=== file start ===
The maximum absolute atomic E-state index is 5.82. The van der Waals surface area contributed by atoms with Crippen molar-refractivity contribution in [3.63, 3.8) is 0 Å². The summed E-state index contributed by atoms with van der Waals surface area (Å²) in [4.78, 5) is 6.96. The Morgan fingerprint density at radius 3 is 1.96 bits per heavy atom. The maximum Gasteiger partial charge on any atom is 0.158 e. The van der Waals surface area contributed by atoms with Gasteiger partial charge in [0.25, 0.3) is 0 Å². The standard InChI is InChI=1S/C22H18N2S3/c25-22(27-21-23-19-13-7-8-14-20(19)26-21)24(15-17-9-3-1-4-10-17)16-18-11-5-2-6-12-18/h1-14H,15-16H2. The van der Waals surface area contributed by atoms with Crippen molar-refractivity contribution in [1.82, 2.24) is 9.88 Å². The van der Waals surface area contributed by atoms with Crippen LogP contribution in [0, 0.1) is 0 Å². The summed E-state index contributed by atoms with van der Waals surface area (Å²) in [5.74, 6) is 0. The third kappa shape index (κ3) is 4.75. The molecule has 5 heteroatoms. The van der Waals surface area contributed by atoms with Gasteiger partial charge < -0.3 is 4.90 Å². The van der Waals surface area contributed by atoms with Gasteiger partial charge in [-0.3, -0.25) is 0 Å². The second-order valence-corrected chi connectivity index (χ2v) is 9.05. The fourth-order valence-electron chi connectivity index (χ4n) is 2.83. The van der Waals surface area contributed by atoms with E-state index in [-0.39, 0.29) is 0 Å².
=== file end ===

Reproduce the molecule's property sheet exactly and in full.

The maximum absolute atomic E-state index is 5.82. The van der Waals surface area contributed by atoms with Crippen molar-refractivity contribution in [3.63, 3.8) is 0 Å². The summed E-state index contributed by atoms with van der Waals surface area (Å²) in [4.78, 5) is 6.96. The Morgan fingerprint density at radius 3 is 1.96 bits per heavy atom. The maximum Gasteiger partial charge on any atom is 0.158 e. The van der Waals surface area contributed by atoms with Gasteiger partial charge in [0.25, 0.3) is 0 Å². The standard InChI is InChI=1S/C22H18N2S3/c25-22(27-21-23-19-13-7-8-14-20(19)26-21)24(15-17-9-3-1-4-10-17)16-18-11-5-2-6-12-18/h1-14H,15-16H2. The van der Waals surface area contributed by atoms with Crippen molar-refractivity contribution in [1.82, 2.24) is 9.88 Å². The van der Waals surface area contributed by atoms with Crippen LogP contribution in [0, 0.1) is 0 Å². The summed E-state index contributed by atoms with van der Waals surface area (Å²) in [5.74, 6) is 0. The third kappa shape index (κ3) is 4.75. The molecule has 5 heteroatoms. The van der Waals surface area contributed by atoms with Gasteiger partial charge < -0.3 is 4.90 Å². The van der Waals surface area contributed by atoms with Gasteiger partial charge in [-0.3, -0.25) is 0 Å². The second-order valence-corrected chi connectivity index (χ2v) is 9.05. The fourth-order valence-electron chi connectivity index (χ4n) is 2.83. The van der Waals surface area contributed by atoms with E-state index in [-0.39, 0.29) is 0 Å².